Sample from "Hit that Line!"
(excerpt from "Forward")
As a child growing up in the ‘50s and ‘60s, I can still remember fall days that were sunny and clear with a cool briskness just right for a light jacket, the smell of burning leaves, and a cloudless sky with an extra hint of blue. This was what became known as “football weather” in Arkansas.
On any Saturday afternoon during this period, you would find my dad relaxing on his bed, intently listening to Bob Cheyne, and later “Bud” Campbell, on a small radio as they would announce play-by-play for the three hours encompassing each contest. They would describe in enthusiastic detail all of the efforts made by the Hog football team as it would line up against the opposition to compete for a win on some distant gridiron. As in our home, this was a scene that you would find multiplied in the majority of homes across the entire state. For the Razorbacks were, in fact, Arkansas’ team.
If, by chance, the team lost, there would be a cloud of gloom over the whole state that would take several days to vanish. If they won, then there would be a celebration that would last for the next week. For that week, each notable play would be recalled over and over again in newspapers, and local barber shops throughout the entire state.
And best of all, was Texas Week when all testing would be suspended at the University for the week before the game. During this week, most conversations would center around the upcoming game against the Longhorns from Austin. Although Texas may have won the majority of the games that we played against them, to win was an even more special treat. We were the true underdog rising up to “slay the dragon.” What a great rivalry! There was none bigger for the Razorback fans.
As the season would come to an end and winter would settle in, the fans would reminisce over the past few months with anticipation of spring practice. Summer would last forever, but eventually it would end and all thoughts would turn toward the next season and the promise that it held. This was the cycle of football in Arkansas.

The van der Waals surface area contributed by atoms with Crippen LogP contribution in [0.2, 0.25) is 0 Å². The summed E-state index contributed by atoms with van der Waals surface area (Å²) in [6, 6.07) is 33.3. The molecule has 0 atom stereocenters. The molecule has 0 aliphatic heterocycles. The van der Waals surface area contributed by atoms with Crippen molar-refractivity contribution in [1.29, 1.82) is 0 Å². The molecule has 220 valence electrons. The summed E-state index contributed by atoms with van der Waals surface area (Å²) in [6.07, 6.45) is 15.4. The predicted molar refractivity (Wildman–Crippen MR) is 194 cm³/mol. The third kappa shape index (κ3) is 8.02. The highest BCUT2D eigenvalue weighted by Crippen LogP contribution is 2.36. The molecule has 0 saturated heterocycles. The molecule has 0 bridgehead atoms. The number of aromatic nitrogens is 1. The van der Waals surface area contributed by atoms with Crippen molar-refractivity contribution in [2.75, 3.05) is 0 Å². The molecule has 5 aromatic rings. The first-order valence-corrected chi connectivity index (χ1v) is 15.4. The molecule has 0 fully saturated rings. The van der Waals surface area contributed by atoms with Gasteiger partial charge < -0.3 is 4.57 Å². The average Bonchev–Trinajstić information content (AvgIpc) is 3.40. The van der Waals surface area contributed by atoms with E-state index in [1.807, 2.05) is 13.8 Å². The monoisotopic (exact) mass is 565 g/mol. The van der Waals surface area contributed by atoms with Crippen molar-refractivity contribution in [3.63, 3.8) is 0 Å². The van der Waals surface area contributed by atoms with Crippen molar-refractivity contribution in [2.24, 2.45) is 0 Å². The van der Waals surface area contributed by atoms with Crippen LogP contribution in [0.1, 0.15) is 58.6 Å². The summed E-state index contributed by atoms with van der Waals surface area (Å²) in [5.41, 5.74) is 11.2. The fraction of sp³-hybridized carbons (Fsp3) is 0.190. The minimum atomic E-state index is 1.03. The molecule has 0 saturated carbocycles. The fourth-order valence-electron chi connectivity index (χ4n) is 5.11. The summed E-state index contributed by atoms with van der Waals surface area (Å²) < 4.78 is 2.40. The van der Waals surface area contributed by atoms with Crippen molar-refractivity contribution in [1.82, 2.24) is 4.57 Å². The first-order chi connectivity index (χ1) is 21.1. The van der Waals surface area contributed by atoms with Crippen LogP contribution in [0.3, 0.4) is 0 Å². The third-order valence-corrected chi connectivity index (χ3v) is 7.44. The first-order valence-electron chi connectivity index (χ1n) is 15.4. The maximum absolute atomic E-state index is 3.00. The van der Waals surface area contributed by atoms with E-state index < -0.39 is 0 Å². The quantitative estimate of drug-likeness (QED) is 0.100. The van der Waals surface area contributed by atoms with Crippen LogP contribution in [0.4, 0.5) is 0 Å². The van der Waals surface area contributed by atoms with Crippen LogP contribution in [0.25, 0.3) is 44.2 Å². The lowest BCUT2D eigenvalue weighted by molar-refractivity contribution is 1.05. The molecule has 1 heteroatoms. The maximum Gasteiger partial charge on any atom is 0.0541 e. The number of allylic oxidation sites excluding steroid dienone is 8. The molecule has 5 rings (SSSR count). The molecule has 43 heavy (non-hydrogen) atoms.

I was fortunate enough to be at the University during the late 1960s when the rivalry was at its peak. We had our heroes (many of whom you will find mentioned later in this book) who would play with everything they had for the full sixty minutes, leaving it all on the field. Names like Lance Alworth, “Lighthorse” Harry Jones, and a small quarterback named Freddie Marshall were among our heroes. What a great time to celebrate Razorback football! ...
(excerpt from "The Miracle on Markham")
On the ensuing kickoff, Arkansas returned the ball to the Razorback 19-yard line. Once again, it would take a touchdown to win, a field goal doesn’t help. It would take a miracle. Fans have their hands clasped as if in prayer, and the miracle begins. Arkansas was 81 yards away from a win, no timeouts, and 35 seconds left on the game clock.
Once again, the Hogs called on Matt Jones’ cool demeanor to lead them to the “promised land.” Jones steps to the line and begins, his all too familiar cadence of calling the signals. The ball is snapped. The final drive begins with a 50-yard pass completion to Richard Smith who had caught the LSU prevent defense out of position. The crowd of 55,000 comes to its feet and goes into a frenzy “calling the Hogs.” Pity the fans that left early to try and beat the crowd for they would miss the last 35 seconds of what was to be the most exciting of the game and of the season. The Hogs were on the move.
The next play is an incomplete pass to Carlos Ousley which stopped the game clock. This is not a bad thing, for it allows the Hogs time to regroup without burning any time off the clock. The Hogs are now on the LSU 31-yard line. Jones, who was known more for his long stride, and elusive running than for his passing ability, comes to the line to take the snap. He takes it, drops back and lets the ball fly into the Little Rock nighttime sky.
(You know how it ends, but to read more - please place your order NOW and immediately begin enjoying your own copy of "Hit That Line!")